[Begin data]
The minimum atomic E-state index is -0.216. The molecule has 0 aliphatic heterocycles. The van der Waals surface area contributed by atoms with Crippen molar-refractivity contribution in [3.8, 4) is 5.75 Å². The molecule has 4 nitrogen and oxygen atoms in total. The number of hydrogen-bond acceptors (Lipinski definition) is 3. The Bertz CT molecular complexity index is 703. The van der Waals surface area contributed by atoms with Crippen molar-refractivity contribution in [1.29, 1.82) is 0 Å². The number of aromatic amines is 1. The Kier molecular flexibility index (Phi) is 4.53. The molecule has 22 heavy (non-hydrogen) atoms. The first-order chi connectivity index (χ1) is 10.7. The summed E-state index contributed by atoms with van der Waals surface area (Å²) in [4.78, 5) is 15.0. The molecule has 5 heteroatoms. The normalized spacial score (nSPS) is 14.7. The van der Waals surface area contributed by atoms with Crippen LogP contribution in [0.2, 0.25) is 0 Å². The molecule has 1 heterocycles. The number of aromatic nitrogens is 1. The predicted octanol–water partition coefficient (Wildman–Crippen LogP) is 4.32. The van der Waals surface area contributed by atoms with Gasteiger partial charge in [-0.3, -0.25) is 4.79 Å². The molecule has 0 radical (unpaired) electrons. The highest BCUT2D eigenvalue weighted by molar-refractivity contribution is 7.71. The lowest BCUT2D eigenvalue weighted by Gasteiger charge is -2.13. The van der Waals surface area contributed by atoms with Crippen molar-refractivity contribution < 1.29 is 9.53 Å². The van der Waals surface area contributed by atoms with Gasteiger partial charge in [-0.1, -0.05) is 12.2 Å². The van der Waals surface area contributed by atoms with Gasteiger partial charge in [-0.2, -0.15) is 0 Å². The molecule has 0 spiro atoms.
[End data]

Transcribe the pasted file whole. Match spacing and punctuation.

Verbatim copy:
The minimum atomic E-state index is -0.216. The molecule has 0 aliphatic heterocycles. The van der Waals surface area contributed by atoms with Crippen molar-refractivity contribution in [3.8, 4) is 5.75 Å². The molecule has 4 nitrogen and oxygen atoms in total. The number of hydrogen-bond acceptors (Lipinski definition) is 3. The Bertz CT molecular complexity index is 703. The van der Waals surface area contributed by atoms with Crippen molar-refractivity contribution in [1.29, 1.82) is 0 Å². The number of aromatic amines is 1. The Kier molecular flexibility index (Phi) is 4.53. The molecule has 22 heavy (non-hydrogen) atoms. The first-order chi connectivity index (χ1) is 10.7. The summed E-state index contributed by atoms with van der Waals surface area (Å²) in [4.78, 5) is 15.0. The molecule has 5 heteroatoms. The normalized spacial score (nSPS) is 14.7. The van der Waals surface area contributed by atoms with Crippen LogP contribution in [0.2, 0.25) is 0 Å². The molecule has 1 heterocycles. The number of aromatic nitrogens is 1. The predicted octanol–water partition coefficient (Wildman–Crippen LogP) is 4.32. The van der Waals surface area contributed by atoms with Gasteiger partial charge in [-0.3, -0.25) is 4.79 Å². The molecule has 0 radical (unpaired) electrons. The highest BCUT2D eigenvalue weighted by molar-refractivity contribution is 7.71. The lowest BCUT2D eigenvalue weighted by Gasteiger charge is -2.13. The van der Waals surface area contributed by atoms with Crippen molar-refractivity contribution < 1.29 is 9.53 Å². The van der Waals surface area contributed by atoms with Gasteiger partial charge in [-0.1, -0.05) is 12.2 Å². The van der Waals surface area contributed by atoms with Gasteiger partial charge in [-0.2, -0.15) is 0 Å². The molecule has 0 spiro atoms.